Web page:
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August 2010

Repetition: How do you know it isn't a bad habit?

Lately I've been repeating the same creative pattern.  It starts out with down time - "thinking time" - and then moves into 2 or 3 really bad paintings, followed by a "this isn't working" moment, and ends with a period of intense output of generally strong and exciting stuff.  Then back to the down time.  And the bad paintings.

For a long time I didn't realize how really bad the bad paintings were - all that time and effort and investment kind of thinking - but now I do, often enough to recognize it as an actual pattern.  Is this just a warming up period? Am I working out anything important? Or am I just mindlessly filling in shapes in a coloring book?

I have this book by Mary N. Balcomb, titled Sergei Bongart, and it's filled with Sergi-isms- capturing the distinct humor and directness of this Russian Master.  The one I've been hearing in my head lately is "Why you keep making same mistake?" It's as if an imaginary Bongart invaded my studio and is happily pointing out that I just spent four hours not really painting but indulging in some very bad habits. 

How do you know if what you are doing is part of your creative process or a habit you need to break?

As I see it, there has to be some critical thinking here - an attempt to mentor yourself when you don't have a mentor - or an imaginary Bongart - to offer a critique. 

You need to ask yourself a lot of questions.

Do I feel passionate about this or is it just fun to play with pretty colors?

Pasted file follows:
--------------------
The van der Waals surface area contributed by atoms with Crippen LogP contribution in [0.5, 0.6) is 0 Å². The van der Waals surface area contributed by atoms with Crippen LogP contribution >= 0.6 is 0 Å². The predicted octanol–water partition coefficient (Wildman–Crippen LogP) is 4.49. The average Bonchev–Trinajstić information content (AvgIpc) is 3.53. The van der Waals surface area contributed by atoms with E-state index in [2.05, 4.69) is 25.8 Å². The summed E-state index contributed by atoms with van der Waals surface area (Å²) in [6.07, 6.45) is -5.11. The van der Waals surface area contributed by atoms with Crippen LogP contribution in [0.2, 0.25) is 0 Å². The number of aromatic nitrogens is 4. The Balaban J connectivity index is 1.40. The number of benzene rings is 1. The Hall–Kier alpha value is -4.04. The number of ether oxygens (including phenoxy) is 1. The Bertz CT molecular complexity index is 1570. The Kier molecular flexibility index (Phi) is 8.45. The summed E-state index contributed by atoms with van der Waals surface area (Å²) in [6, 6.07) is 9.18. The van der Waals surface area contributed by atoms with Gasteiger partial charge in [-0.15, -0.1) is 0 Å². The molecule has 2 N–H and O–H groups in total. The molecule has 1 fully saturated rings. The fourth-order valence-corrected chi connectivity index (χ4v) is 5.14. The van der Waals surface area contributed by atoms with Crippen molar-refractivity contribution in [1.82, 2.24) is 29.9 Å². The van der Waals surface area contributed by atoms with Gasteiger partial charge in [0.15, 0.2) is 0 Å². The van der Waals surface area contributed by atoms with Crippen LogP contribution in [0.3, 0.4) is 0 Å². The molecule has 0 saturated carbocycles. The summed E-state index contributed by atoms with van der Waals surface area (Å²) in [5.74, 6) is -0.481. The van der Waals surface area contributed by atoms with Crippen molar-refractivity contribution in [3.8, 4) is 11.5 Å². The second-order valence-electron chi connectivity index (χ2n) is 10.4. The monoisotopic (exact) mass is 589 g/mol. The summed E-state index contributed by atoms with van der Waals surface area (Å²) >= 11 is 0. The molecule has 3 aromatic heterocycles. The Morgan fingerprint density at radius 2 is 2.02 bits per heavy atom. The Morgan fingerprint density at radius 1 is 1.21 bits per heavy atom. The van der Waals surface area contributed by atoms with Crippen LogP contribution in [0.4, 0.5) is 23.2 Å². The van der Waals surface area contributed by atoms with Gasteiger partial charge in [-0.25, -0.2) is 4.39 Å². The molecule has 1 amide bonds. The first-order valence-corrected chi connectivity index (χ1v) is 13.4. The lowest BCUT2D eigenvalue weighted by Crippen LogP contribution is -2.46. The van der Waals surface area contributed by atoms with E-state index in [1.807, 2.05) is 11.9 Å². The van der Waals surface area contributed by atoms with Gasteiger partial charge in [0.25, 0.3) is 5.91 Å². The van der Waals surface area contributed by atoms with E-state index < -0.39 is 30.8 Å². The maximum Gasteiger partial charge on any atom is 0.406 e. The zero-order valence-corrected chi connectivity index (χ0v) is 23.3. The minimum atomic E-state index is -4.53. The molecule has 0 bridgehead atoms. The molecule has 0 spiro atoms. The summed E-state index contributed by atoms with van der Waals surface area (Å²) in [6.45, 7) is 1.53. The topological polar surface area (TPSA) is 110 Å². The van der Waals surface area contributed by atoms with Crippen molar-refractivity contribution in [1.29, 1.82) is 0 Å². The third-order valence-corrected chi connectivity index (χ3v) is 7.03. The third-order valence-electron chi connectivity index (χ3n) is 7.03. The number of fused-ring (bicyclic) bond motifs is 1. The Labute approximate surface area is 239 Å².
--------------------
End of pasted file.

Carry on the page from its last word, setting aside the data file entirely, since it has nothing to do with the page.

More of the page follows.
Am I mimicking or exploring?  Mimicking is making duplicates of the same thing, and as Sergi is quoted as saying, "If you copy - you have two of same thing, who needs it?"  Exploring is looking for depth.

Is this something I want to do or have to do?  I often catch myself thinking I need a few more landscapes to flesh out a realism portfolio, but I'm not fully invested, emotionally, in landscapes at that moment.  If I just paint one because I "need" it there is no passion and no painting in the end, because I cut it off the stretchers and trash it.

Sometimes, though, I need to be well into a painting before I realize that a particular subject matter can't be painted in a style I am using, and I must rethink my approach.  Some compositional ideas achieve their emotional impact through technique, and - because I am still learning - the only way for me to discover this is through trial and error.  In such a case, artistic growth is the result.  And if there is no gained knowledge, then I have to seriously ask myself "Why you keep making same mistake..."